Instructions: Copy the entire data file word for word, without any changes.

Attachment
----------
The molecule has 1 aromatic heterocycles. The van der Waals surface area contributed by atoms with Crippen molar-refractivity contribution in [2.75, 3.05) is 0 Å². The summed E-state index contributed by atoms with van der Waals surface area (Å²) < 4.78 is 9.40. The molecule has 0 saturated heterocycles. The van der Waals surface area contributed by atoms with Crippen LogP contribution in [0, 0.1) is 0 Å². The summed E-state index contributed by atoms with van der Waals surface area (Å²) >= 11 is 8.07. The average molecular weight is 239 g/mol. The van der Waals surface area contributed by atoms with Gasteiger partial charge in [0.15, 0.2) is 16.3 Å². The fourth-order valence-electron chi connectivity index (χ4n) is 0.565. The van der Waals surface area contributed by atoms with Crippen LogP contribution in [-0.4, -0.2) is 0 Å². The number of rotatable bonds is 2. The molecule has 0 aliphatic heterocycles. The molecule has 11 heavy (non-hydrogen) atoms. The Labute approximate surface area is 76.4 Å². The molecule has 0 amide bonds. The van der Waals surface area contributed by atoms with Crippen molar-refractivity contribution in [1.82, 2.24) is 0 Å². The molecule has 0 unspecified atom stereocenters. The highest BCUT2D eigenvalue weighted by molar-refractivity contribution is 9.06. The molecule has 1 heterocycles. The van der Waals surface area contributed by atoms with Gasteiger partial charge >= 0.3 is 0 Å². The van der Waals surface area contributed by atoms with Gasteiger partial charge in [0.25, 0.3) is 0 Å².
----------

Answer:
The molecule has 1 aromatic heterocycles. The van der Waals surface area contributed by atoms with Crippen molar-refractivity contribution in [2.75, 3.05) is 0 Å². The summed E-state index contributed by atoms with van der Waals surface area (Å²) < 4.78 is 9.40. The molecule has 0 saturated heterocycles. The van der Waals surface area contributed by atoms with Crippen LogP contribution in [0, 0.1) is 0 Å². The summed E-state index contributed by atoms with van der Waals surface area (Å²) >= 11 is 8.07. The average molecular weight is 239 g/mol. The van der Waals surface area contributed by atoms with Gasteiger partial charge in [0.15, 0.2) is 16.3 Å². The fourth-order valence-electron chi connectivity index (χ4n) is 0.565. The van der Waals surface area contributed by atoms with Crippen LogP contribution in [-0.4, -0.2) is 0 Å². The number of rotatable bonds is 2. The molecule has 0 aliphatic heterocycles. The molecule has 11 heavy (non-hydrogen) atoms. The Labute approximate surface area is 76.4 Å². The molecule has 0 amide bonds. The van der Waals surface area contributed by atoms with Crippen molar-refractivity contribution in [1.82, 2.24) is 0 Å². The molecule has 0 unspecified atom stereocenters. The highest BCUT2D eigenvalue weighted by molar-refractivity contribution is 9.06. The molecule has 1 heterocycles. The van der Waals surface area contributed by atoms with Gasteiger partial charge >= 0.3 is 0 Å². The van der Waals surface area contributed by atoms with Gasteiger partial charge in [0.25, 0.3) is 0 Å².